Digitizing physical documents provides security against risks such as theft or loss. MST takes it a step further with Optical Character Recognition (OCR), which turns physical documents into searchable and editable digital versions. OCR in banking can save a lot of time and money by turning forms and policy documents into readily usable Word or PDF files.

Implement Version Control Systems

Version control is a must for documents that require frequent editing and collaboration. This allows changes to be tracked easily. In banking, documents often have to go through different departments for checks and approvals. Similarly, policy documents may have multiple people working on them. Maintaining secure versions can be very handy in such scenarios and increase accountability.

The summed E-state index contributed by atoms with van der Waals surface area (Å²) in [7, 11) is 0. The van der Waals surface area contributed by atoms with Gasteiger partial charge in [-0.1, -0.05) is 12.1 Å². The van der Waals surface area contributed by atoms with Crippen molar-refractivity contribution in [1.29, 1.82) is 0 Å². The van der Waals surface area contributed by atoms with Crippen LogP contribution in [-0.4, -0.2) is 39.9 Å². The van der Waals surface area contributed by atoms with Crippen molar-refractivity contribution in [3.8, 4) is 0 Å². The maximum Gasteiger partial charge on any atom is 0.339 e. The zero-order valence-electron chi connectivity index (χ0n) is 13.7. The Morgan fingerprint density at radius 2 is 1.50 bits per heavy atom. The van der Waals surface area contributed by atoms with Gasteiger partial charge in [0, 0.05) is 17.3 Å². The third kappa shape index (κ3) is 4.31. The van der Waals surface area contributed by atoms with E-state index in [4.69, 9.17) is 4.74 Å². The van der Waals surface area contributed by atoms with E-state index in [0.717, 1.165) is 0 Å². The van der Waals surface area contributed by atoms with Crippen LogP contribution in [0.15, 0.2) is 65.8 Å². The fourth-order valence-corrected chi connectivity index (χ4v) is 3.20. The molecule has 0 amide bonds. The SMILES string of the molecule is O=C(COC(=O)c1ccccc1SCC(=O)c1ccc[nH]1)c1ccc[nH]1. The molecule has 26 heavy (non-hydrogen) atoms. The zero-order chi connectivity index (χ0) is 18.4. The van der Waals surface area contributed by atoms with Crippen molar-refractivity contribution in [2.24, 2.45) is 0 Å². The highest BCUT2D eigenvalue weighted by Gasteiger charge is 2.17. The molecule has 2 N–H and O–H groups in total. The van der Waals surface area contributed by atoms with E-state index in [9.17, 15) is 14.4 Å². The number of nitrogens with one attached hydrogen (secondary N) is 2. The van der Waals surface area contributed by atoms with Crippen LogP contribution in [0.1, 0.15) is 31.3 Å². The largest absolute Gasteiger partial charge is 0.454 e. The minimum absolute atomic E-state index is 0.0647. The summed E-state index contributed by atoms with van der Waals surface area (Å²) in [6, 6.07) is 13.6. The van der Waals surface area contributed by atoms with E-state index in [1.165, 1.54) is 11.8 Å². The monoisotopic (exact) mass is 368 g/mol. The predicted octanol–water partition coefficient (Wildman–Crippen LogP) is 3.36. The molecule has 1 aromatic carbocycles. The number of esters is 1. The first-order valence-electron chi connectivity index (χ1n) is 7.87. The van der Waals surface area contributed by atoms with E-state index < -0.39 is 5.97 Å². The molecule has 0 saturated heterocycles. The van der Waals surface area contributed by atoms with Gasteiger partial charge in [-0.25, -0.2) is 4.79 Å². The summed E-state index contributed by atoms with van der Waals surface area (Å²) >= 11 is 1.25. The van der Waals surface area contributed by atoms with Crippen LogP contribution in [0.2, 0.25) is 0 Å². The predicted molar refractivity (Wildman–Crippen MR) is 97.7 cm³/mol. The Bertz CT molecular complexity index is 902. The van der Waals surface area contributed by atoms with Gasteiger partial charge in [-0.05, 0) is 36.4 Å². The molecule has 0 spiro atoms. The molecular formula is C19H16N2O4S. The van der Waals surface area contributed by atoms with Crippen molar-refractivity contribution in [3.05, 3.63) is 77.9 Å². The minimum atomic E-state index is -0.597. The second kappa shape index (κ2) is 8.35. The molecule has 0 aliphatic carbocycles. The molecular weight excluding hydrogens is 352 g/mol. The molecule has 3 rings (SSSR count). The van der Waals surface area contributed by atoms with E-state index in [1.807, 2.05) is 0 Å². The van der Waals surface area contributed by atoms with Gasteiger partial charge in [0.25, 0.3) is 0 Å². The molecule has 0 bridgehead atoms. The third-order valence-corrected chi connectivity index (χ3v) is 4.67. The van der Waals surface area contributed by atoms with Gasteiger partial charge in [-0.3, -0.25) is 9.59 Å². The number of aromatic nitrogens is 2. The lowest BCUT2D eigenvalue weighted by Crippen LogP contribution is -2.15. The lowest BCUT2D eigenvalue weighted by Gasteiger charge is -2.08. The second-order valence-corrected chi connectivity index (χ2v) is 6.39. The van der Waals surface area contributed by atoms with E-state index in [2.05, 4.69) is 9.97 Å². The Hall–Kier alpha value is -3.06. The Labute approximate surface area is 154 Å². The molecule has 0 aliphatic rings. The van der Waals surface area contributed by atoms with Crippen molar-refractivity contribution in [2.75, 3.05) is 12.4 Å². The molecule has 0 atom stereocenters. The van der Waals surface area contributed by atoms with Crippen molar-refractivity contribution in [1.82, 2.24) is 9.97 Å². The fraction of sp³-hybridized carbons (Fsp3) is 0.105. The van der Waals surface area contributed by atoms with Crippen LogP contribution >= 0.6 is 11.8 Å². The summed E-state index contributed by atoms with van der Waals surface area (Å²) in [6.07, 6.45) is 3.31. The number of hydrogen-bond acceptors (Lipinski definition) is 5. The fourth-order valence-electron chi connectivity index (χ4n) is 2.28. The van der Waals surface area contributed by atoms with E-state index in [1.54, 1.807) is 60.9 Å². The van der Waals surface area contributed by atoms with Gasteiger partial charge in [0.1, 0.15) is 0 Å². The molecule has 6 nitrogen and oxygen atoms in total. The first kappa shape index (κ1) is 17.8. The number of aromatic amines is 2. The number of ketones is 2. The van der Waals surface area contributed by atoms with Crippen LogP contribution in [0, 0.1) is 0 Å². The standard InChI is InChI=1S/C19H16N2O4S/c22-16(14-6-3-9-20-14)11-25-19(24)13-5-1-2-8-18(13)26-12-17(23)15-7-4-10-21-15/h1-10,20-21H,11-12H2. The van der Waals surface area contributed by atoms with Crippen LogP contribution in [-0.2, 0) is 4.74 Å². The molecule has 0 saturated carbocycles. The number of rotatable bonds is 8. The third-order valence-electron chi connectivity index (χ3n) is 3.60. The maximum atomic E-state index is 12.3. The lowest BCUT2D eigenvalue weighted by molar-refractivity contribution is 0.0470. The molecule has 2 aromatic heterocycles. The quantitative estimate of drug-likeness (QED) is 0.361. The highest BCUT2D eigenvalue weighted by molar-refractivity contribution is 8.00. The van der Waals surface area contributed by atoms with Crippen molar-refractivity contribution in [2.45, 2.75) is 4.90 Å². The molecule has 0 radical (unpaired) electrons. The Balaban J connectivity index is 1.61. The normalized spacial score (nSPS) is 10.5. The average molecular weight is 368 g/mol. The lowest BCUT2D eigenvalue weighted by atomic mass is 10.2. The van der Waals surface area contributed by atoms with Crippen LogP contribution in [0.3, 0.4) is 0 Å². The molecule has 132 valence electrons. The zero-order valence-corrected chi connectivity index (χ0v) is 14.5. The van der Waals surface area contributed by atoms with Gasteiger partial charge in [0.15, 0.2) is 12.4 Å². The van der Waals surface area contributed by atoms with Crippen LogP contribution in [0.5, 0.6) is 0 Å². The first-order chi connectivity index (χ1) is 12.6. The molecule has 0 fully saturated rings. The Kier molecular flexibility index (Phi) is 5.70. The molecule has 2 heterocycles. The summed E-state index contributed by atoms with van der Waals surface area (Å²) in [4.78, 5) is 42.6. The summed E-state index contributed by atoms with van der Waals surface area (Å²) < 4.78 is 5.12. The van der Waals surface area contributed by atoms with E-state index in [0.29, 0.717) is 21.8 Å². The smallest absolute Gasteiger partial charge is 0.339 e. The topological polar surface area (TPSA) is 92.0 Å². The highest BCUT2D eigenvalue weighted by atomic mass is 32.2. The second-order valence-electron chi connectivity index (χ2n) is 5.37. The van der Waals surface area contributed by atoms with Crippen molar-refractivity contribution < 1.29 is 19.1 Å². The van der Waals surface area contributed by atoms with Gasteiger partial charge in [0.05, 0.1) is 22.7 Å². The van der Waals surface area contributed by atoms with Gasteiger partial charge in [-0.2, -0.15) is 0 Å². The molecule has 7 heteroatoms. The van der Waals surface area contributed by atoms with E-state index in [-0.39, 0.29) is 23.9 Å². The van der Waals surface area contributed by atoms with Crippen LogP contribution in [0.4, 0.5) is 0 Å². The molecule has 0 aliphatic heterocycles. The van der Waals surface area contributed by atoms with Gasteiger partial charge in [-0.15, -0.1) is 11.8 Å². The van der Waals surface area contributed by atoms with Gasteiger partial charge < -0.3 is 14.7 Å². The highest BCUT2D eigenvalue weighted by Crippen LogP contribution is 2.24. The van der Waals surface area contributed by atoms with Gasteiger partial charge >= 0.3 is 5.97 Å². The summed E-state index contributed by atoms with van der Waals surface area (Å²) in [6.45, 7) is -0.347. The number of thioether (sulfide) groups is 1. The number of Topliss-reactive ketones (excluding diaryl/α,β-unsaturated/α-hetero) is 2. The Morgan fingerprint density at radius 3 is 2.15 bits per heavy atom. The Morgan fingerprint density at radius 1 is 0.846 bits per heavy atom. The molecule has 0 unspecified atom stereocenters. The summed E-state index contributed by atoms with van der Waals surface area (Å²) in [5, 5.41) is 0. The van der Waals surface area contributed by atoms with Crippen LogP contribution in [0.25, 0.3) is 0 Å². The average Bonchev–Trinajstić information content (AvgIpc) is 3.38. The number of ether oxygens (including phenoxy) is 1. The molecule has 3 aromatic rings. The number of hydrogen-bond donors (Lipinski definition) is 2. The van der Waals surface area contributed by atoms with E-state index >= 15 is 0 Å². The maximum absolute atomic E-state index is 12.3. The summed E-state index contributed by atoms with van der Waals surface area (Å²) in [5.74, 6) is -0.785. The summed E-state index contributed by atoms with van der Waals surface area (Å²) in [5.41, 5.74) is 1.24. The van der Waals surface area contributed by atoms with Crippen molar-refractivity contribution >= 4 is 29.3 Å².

MST eViewer creates new document versions whenever a document is manipulated across over 100 file types or when a document is redacted by automatically hiding sensitive information while retaining the original file. This makes it easy for the integrating application to manage document versions according to their use case, ECM, and storage infrastructure, and to easily revert to a previous version to undo any changes. Audit trail logs also show who accessed a document and when.

Standardize Document Procedures

Create and implement standardized document formats and procedures. This creates consistency across the organization and minimizes human errors. With clearly defined document editing and sharing procedures, employees won’t make the mistake of sharing documents they shouldn’t.

Avoid Unsecure Email for File Transfers